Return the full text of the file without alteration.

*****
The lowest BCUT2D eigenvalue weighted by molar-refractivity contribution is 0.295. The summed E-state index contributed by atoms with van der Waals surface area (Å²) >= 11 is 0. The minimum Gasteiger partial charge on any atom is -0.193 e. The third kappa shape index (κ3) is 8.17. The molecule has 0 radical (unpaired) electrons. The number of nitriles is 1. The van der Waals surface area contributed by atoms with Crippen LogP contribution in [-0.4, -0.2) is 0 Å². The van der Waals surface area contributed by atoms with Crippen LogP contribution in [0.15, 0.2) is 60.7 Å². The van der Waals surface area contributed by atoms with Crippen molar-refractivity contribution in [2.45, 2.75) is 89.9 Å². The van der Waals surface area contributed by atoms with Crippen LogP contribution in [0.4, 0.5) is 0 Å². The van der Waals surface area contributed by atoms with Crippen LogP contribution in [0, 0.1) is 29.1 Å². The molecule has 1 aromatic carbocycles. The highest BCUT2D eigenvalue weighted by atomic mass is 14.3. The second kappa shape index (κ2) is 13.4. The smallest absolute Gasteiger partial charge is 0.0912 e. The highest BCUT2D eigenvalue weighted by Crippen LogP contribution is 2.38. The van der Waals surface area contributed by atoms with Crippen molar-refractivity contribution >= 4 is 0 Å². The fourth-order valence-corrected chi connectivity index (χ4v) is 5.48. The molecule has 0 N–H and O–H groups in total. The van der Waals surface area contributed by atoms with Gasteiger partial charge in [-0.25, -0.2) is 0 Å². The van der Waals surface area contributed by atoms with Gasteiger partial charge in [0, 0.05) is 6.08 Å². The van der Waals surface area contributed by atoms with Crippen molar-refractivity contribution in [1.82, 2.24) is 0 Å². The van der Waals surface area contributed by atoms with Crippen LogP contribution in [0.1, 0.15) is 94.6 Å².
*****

The lowest BCUT2D eigenvalue weighted by molar-refractivity contribution is 0.295. The summed E-state index contributed by atoms with van der Waals surface area (Å²) >= 11 is 0. The minimum Gasteiger partial charge on any atom is -0.193 e. The third kappa shape index (κ3) is 8.17. The molecule has 0 radical (unpaired) electrons. The number of nitriles is 1. The van der Waals surface area contributed by atoms with Crippen LogP contribution in [-0.4, -0.2) is 0 Å². The van der Waals surface area contributed by atoms with Crippen LogP contribution in [0.15, 0.2) is 60.7 Å². The van der Waals surface area contributed by atoms with Crippen molar-refractivity contribution in [2.45, 2.75) is 89.9 Å². The van der Waals surface area contributed by atoms with Crippen LogP contribution in [0.4, 0.5) is 0 Å². The van der Waals surface area contributed by atoms with Crippen LogP contribution in [0, 0.1) is 29.1 Å². The molecule has 1 aromatic carbocycles. The highest BCUT2D eigenvalue weighted by atomic mass is 14.3. The second kappa shape index (κ2) is 13.4. The smallest absolute Gasteiger partial charge is 0.0912 e. The highest BCUT2D eigenvalue weighted by Crippen LogP contribution is 2.38. The van der Waals surface area contributed by atoms with Crippen molar-refractivity contribution >= 4 is 0 Å². The fourth-order valence-corrected chi connectivity index (χ4v) is 5.48. The molecule has 0 N–H and O–H groups in total. The van der Waals surface area contributed by atoms with Gasteiger partial charge in [-0.25, -0.2) is 0 Å². The van der Waals surface area contributed by atoms with Gasteiger partial charge in [0, 0.05) is 6.08 Å². The van der Waals surface area contributed by atoms with Crippen molar-refractivity contribution in [1.82, 2.24) is 0 Å². The van der Waals surface area contributed by atoms with Crippen LogP contribution in [0.1, 0.15) is 94.6 Å².